Behind Papa’s Marathon

Papa’s Marathon won the Jarul Book Award 2019. Here we talk to Nalini Sorensen, the author, and Prashant Soni, the illustrator, to find out a little more about the people behind this wonderful book.

Nalini, how does it feel winning the Jarul Book Award two years in a row?

N: To win the Jarul Book Award once, was a dream come true. Twice? Surreal. I can’t even express properly the pride, happiness or gratitude I feel about winning this award two years in a row. I sometimes need to pinch myself, as I feel like it is all happening to someone else, and I am just witnessing it from the outside.

Prashant, what was your response to Papa’s Marathon winning the Jarul Book Award 2019?

P: I was so happy to find out our book won this award. It was an unbelievable feeling for me because this is my first award. Credit goes to the entire team.

Was Papa in Papa’s Marathon inspired by anyone you know in your life?

N: I wrote Papa’s Marathon while I lived in Melbourne, Australia. Australians are very sporty people, and I found myself constantly surrounded by friends who had signed themselves and their children up for marathons on the weekend. I guess I got sucked into the culture a little bit, as I bought myself a Fitbit. I remember describing my Fitbit to my mum, and her asking me, in a confused tone, ‘But if you are walking, why do you need to know how many steps you are walking?’
To answer your question, I think Papa is a lot like I am. But let’s not get into that. My Fitbit just reminded me to get moving, so I must take a few steps now!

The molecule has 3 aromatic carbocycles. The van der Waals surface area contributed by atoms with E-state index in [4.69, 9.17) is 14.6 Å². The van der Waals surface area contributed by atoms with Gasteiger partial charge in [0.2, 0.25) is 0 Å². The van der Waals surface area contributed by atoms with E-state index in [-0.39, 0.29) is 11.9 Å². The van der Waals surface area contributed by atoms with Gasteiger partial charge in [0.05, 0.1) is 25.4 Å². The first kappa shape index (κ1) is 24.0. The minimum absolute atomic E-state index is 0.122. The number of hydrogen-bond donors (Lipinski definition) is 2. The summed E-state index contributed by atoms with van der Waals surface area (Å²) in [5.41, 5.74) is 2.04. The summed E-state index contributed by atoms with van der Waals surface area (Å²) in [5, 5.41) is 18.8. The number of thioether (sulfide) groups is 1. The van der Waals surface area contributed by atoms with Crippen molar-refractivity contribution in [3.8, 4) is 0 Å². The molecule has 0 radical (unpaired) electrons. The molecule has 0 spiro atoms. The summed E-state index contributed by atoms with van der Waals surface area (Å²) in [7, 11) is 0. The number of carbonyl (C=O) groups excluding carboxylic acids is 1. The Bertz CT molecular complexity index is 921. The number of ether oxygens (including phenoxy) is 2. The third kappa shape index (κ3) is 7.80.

The ending of Papa’s Marathon has no text – it is revealed through the illustration alone, how did you manage to convey the meaning wordlessly, through only your art?

P: The text was really not necessary in the last page because you can understand what is going on through the illustrations alone. The expressions on the characters’ faces convey that by themselves.

The ending of Papa’s Marathon had a twist no one was expecting, why did you choose to go for such an unconventional ending?

N: I’d love to say I chose the ending. The truth of the matter is, I didn’t. Dadi did.
My characters, in all my books, seem to have a mind of their own. They don’t listen to me. I’m merely their typing channel, setting their story free for children to read.

And finally, Prashant, is there an artist or illustrator whose work you admire?

P: There are several illustrators’ whose work I admire and who inspire me. Some of them are Atanu Roy, Pulak Biswas and Rebecca Dautremer, Paul Tatarnikov, and Quentin Greban.